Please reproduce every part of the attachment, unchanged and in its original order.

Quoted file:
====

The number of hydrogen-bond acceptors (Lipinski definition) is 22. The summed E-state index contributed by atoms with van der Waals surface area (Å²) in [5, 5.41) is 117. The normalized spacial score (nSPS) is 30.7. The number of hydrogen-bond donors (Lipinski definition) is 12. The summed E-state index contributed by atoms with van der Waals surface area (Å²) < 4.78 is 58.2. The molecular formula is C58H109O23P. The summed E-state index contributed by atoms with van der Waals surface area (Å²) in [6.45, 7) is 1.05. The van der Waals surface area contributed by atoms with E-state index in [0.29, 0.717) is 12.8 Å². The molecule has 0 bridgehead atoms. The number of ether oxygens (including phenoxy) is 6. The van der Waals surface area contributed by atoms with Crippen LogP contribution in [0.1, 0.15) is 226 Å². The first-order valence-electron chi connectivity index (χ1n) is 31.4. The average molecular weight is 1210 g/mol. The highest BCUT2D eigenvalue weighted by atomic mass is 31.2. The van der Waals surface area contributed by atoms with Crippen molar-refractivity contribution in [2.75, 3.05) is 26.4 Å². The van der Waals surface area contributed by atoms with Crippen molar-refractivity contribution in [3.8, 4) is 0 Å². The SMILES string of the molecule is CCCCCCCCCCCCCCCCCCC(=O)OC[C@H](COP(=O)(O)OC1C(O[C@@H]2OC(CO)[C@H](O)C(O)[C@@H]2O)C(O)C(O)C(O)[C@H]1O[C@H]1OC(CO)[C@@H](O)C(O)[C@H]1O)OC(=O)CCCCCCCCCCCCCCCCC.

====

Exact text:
The number of hydrogen-bond acceptors (Lipinski definition) is 22. The summed E-state index contributed by atoms with van der Waals surface area (Å²) in [5, 5.41) is 117. The normalized spacial score (nSPS) is 30.7. The number of hydrogen-bond donors (Lipinski definition) is 12. The summed E-state index contributed by atoms with van der Waals surface area (Å²) < 4.78 is 58.2. The molecular formula is C58H109O23P. The summed E-state index contributed by atoms with van der Waals surface area (Å²) in [6.45, 7) is 1.05. The van der Waals surface area contributed by atoms with E-state index in [0.29, 0.717) is 12.8 Å². The molecule has 0 bridgehead atoms. The number of ether oxygens (including phenoxy) is 6. The van der Waals surface area contributed by atoms with Crippen LogP contribution in [0.1, 0.15) is 226 Å². The first-order valence-electron chi connectivity index (χ1n) is 31.4. The average molecular weight is 1210 g/mol. The highest BCUT2D eigenvalue weighted by atomic mass is 31.2. The van der Waals surface area contributed by atoms with Crippen molar-refractivity contribution in [2.75, 3.05) is 26.4 Å². The van der Waals surface area contributed by atoms with Crippen molar-refractivity contribution in [3.8, 4) is 0 Å². The SMILES string of the molecule is CCCCCCCCCCCCCCCCCCC(=O)OC[C@H](COP(=O)(O)OC1C(O[C@@H]2OC(CO)[C@H](O)C(O)[C@@H]2O)C(O)C(O)C(O)[C@H]1O[C@H]1OC(CO)[C@@H](O)C(O)[C@H]1O)OC(=O)CCCCCCCCCCCCCCCCC.